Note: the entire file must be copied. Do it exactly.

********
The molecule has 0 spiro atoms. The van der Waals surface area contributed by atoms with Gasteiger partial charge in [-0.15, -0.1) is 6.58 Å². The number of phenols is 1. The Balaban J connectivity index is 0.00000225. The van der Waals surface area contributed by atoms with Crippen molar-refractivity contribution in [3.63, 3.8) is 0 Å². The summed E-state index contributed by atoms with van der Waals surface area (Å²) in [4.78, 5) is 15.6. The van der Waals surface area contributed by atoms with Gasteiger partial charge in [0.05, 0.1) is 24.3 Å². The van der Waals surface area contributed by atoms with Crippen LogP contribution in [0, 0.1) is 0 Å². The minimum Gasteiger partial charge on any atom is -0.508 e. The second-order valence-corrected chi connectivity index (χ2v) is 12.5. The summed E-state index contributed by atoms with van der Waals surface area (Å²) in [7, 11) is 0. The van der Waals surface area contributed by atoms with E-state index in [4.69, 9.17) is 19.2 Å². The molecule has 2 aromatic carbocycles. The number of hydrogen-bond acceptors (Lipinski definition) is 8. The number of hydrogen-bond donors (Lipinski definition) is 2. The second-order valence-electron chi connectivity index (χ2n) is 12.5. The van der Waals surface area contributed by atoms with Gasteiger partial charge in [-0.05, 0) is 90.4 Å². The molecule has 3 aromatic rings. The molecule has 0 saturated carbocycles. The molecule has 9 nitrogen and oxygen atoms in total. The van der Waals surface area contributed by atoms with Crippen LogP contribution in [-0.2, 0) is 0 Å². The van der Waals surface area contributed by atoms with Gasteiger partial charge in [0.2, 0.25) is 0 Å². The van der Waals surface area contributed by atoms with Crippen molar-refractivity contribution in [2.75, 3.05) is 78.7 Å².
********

The molecule has 0 spiro atoms. The van der Waals surface area contributed by atoms with Gasteiger partial charge in [-0.15, -0.1) is 6.58 Å². The number of phenols is 1. The Balaban J connectivity index is 0.00000225. The van der Waals surface area contributed by atoms with Crippen molar-refractivity contribution in [3.63, 3.8) is 0 Å². The summed E-state index contributed by atoms with van der Waals surface area (Å²) in [4.78, 5) is 15.6. The van der Waals surface area contributed by atoms with Gasteiger partial charge in [0.05, 0.1) is 24.3 Å². The van der Waals surface area contributed by atoms with Crippen LogP contribution in [0, 0.1) is 0 Å². The minimum Gasteiger partial charge on any atom is -0.508 e. The second-order valence-corrected chi connectivity index (χ2v) is 12.5. The summed E-state index contributed by atoms with van der Waals surface area (Å²) in [7, 11) is 0. The van der Waals surface area contributed by atoms with E-state index in [4.69, 9.17) is 19.2 Å². The molecule has 2 aromatic carbocycles. The number of hydrogen-bond acceptors (Lipinski definition) is 8. The number of hydrogen-bond donors (Lipinski definition) is 2. The second-order valence-electron chi connectivity index (χ2n) is 12.5. The van der Waals surface area contributed by atoms with Gasteiger partial charge in [-0.05, 0) is 90.4 Å². The molecule has 3 aromatic rings. The molecule has 0 saturated carbocycles. The molecule has 9 nitrogen and oxygen atoms in total. The van der Waals surface area contributed by atoms with Crippen LogP contribution in [-0.2, 0) is 0 Å². The van der Waals surface area contributed by atoms with Gasteiger partial charge in [0.2, 0.25) is 0 Å². The van der Waals surface area contributed by atoms with Crippen molar-refractivity contribution in [2.75, 3.05) is 78.7 Å².